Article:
"Pass IT On For Good" USB card helps repurpose old computers


April 13, 2013

The Pass IT On For Good USB card erases an old computer's hard drive, and installs new educational software

The Pass IT On For Good USB card erases an old computer's hard drive, and installs new educational software

Image Gallery (2 images)

What should you do with your old computer? Chances are that no one will want to buy it, but you don’t want to just throw it away – especially with e-waste being such a huge environmental concern. Recycling or donating are possibilities, but how do you know that all of your personal information is really deleted from its hard drive? Well, that’s where the Pass IT On For Good project comes in. It supplies you with a USB card that deletes all the personal content on your computer, installs educational software, and then instructs you on how to donate it for use in schools in developing nations.

Pass IT On For Good is a joint non-profit effort of the University of New Hampshire's Research Computing Center, and spin-off software company Obliterase. Here’s how the system works ...

After purchasing and receiving a Pass IT On For Good USB card, you boot up your old computer, hook it up to the internet, plug the card’s flip-out dongle into its USB port, and launch the integrated software. That software then assesses the computer’s specs and condition, to see if they meet the minimum requirements for Pass IT On’s educational partner organization, The World Computer Exchange.

From there, the program lets you know if your machine is up to snuff for donation, or if it should simply be recycled. In either case, the software then proceeds to permanently delete all personal information from the hard drive, using Obliterase’s proprietary technology – as many readers will already know, simply selecting files and deleting them on your desktop does not remove all trace of them from the computer.

If the computer is bound for donation, a new operating system will then be installed. That OS will contain educational content specific to the intended destination of the machine.

Finally, you will be e-mailed a certificate of erasure, along with information on where to take or ship your computer for donation or recycling.

As you repurpose additional computers (friends and family can also use your card), a tally of your educational and positive environmental impact will be updated on the project’s website – keep in mind that donating a computer not only keeps it out of the waste stream, but it also saves the environmental and energy costs of manufacturing a new one. Each card is good for a given number of uses, but can be recharged online.

The organizers of Pass IT On For Good are currently raising funds to get their program up and running, on Kickstarter. A pledge of US$25 will get you a Bronze Pass card, good for five uses. Cards with a higher number of uses, at a reduced cost-per-use, are available for larger pledges.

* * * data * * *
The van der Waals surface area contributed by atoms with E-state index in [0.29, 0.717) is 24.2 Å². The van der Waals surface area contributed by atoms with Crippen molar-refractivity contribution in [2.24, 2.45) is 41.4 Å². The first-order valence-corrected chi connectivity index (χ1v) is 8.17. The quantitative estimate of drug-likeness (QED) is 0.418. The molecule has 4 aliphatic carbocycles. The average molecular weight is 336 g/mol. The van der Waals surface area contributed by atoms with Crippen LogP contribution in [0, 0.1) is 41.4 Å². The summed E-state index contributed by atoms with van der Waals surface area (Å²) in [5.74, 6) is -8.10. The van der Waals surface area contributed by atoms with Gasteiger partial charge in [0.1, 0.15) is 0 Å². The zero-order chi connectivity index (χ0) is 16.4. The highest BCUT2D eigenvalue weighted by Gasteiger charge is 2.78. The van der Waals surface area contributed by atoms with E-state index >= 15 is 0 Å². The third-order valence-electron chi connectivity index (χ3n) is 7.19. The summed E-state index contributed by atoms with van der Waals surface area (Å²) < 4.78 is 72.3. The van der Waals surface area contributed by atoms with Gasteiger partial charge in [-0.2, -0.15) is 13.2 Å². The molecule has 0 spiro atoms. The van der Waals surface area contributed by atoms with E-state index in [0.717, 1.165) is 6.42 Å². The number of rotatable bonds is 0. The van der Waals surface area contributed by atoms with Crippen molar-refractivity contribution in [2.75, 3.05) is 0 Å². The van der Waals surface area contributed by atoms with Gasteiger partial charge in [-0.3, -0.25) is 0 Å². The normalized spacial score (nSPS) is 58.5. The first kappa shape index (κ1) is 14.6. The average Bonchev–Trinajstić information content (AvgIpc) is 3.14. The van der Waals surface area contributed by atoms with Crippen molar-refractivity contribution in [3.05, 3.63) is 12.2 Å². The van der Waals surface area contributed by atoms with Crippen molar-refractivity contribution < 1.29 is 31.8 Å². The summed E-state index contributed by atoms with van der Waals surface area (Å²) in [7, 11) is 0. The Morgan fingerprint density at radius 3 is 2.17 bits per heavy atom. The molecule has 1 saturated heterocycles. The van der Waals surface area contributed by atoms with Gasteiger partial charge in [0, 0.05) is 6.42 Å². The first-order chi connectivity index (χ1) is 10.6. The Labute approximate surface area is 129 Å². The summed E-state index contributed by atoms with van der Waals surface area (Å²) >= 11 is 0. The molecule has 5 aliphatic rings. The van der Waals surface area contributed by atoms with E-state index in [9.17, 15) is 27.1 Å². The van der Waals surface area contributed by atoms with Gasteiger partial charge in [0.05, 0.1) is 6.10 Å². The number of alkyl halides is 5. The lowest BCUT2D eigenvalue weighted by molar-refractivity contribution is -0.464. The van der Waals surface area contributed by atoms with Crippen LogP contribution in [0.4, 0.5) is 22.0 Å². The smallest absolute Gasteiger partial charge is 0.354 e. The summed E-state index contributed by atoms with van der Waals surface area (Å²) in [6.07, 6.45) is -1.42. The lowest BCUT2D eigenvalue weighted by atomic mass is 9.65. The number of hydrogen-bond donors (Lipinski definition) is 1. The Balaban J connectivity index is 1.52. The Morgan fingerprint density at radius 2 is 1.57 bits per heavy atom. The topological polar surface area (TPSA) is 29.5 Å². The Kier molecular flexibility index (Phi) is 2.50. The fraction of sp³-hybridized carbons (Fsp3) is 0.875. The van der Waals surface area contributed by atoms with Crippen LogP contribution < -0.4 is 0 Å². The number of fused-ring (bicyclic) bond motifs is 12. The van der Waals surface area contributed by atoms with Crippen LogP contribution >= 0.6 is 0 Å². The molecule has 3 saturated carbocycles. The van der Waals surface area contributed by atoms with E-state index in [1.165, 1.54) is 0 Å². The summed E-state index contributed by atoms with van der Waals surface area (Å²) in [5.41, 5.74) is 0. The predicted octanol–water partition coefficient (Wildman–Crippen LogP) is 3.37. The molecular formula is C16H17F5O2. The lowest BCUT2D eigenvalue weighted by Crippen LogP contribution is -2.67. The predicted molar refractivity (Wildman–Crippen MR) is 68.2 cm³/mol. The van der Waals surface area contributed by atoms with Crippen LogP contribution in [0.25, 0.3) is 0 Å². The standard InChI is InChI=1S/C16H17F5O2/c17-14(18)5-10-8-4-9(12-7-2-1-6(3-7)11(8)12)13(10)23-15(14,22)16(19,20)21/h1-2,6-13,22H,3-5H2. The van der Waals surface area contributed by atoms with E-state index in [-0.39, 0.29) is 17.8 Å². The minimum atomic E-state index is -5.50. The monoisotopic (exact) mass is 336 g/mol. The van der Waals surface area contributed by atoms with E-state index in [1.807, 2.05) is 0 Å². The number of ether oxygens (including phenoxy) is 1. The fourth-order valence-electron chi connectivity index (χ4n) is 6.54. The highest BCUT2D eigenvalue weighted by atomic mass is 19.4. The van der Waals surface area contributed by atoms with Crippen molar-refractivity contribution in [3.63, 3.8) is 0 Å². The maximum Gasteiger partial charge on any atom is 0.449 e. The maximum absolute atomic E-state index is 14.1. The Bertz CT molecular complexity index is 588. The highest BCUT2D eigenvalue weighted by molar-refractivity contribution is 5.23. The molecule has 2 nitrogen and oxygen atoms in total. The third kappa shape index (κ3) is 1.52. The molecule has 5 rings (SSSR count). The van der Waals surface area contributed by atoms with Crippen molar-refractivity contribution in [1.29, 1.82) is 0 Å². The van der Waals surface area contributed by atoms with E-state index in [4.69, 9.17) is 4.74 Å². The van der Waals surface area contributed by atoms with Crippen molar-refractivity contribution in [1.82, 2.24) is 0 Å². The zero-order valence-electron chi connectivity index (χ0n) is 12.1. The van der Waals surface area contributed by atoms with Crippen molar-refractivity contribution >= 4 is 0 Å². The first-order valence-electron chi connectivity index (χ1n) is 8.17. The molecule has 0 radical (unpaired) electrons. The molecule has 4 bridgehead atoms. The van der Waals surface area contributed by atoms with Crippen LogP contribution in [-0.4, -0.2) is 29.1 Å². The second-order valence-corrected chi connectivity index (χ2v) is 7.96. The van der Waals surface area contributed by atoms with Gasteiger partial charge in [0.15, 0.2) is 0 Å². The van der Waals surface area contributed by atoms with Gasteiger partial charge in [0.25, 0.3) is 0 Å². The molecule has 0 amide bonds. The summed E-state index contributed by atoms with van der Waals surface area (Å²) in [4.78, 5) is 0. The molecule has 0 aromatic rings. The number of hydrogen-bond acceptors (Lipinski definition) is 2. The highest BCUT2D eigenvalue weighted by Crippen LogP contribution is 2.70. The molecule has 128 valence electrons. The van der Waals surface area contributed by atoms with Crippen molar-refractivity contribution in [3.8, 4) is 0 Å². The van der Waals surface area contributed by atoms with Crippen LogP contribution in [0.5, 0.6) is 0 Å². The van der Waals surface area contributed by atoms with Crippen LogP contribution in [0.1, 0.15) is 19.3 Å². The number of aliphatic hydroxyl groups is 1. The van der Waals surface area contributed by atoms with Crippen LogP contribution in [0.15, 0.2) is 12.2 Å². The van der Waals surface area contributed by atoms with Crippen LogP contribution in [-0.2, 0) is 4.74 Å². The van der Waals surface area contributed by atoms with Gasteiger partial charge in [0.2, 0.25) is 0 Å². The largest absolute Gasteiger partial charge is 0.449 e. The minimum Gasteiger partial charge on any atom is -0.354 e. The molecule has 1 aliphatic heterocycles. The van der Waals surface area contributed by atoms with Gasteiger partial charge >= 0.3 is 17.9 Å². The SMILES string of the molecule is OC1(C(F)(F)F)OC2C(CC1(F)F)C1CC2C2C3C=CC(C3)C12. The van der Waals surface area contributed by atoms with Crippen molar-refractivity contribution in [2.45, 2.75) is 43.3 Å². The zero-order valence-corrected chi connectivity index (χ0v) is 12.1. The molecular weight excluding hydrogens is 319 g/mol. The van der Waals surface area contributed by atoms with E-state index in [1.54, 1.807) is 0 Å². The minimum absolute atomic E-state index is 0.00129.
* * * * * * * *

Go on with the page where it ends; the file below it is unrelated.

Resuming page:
More information is available in the pitch video below.

Source: Pass IT On For Good via Kickstarter

About the Author
Ben Coxworth An experienced freelance writer, videographer and television producer, Ben's interest in all forms of innovation is particularly fanatical when it comes to human-powered transportation, film-making gear, environmentally-friendly technologies and anything that's designed to go underwater. He lives in Edmonton, Alberta, where he spends a lot of time going over the handlebars of his mountain bike, hanging out in off-leash parks, and wishing the Pacific Ocean wasn't so far away. All articles by Ben Coxworth

Sounds like a great idea, I hope it's a huge success!

Sylvia Peet

If no one would want to but it, chances are it's such a power hungry behemot that donating it would be like donating a ball and chain.

Now, for companies that do not WANT to bother finding buyers for their not-so-old hardware... well, for them it might work.

Jaroslaw Filiochowski

You can download that stuff probably 10x as easily. Also, if your old computer cannot download stuff from the internet - who would want it anyway?


Does it work on UNIX or Linux? Or only Windows?

Sean Lijek

They've found a way to use Kickstarter to market their pre-existing product. Clever for sure but....


Hello -

Sounds like a good idea.

In terms of data safety I like to take out the hard disk and "harvest" the magnets. I keep the platters and other cool machined parts for steampunk jewelry possibilities.


Why would someone want to pay to make a donation? Sounds like a sneaky way to sell someone a limited use software license.


I'd just download Edubuntu, Qimo, or Puppy and install that, which does the same thing. But I guess it's an OK idea. lots of computers will run Linux, when they struggle with Windows and its anti-virus bloat.

James Van Damme

It sounds really interesting. Hope it would be a great great success.

Post a Comment

Login with your Gizmag account:

Related Articles
Looking for something? Search our articles